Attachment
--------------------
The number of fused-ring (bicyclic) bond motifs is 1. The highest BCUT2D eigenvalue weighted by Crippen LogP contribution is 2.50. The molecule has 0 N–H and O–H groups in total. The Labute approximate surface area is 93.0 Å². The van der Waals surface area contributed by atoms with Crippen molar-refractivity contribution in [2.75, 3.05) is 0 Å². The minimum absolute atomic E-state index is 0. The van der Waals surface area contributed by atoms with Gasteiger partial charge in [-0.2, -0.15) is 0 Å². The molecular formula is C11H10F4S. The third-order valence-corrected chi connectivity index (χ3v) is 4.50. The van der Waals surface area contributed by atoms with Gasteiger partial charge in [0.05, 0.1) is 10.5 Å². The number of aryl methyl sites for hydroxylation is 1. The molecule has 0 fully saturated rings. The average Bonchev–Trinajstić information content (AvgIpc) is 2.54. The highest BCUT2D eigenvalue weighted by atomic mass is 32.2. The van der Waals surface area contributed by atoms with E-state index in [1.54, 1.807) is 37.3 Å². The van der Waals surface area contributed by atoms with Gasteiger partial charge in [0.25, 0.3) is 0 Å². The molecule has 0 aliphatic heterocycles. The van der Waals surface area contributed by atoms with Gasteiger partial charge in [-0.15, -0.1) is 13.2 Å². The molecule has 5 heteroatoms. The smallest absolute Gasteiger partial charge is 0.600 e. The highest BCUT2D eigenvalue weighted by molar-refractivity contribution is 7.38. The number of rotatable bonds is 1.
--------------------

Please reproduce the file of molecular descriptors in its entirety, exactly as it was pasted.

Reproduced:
The number of fused-ring (bicyclic) bond motifs is 1. The highest BCUT2D eigenvalue weighted by Crippen LogP contribution is 2.50. The molecule has 0 N–H and O–H groups in total. The Labute approximate surface area is 93.0 Å². The van der Waals surface area contributed by atoms with Crippen molar-refractivity contribution in [2.75, 3.05) is 0 Å². The minimum absolute atomic E-state index is 0. The van der Waals surface area contributed by atoms with Gasteiger partial charge in [-0.2, -0.15) is 0 Å². The molecular formula is C11H10F4S. The third-order valence-corrected chi connectivity index (χ3v) is 4.50. The van der Waals surface area contributed by atoms with Gasteiger partial charge in [0.05, 0.1) is 10.5 Å². The number of aryl methyl sites for hydroxylation is 1. The molecule has 0 fully saturated rings. The average Bonchev–Trinajstić information content (AvgIpc) is 2.54. The highest BCUT2D eigenvalue weighted by atomic mass is 32.2. The van der Waals surface area contributed by atoms with E-state index in [1.54, 1.807) is 37.3 Å². The van der Waals surface area contributed by atoms with Gasteiger partial charge in [0.25, 0.3) is 0 Å². The molecule has 0 aliphatic heterocycles. The van der Waals surface area contributed by atoms with Gasteiger partial charge in [-0.15, -0.1) is 13.2 Å². The molecule has 5 heteroatoms. The smallest absolute Gasteiger partial charge is 0.600 e. The highest BCUT2D eigenvalue weighted by molar-refractivity contribution is 7.38. The number of rotatable bonds is 1.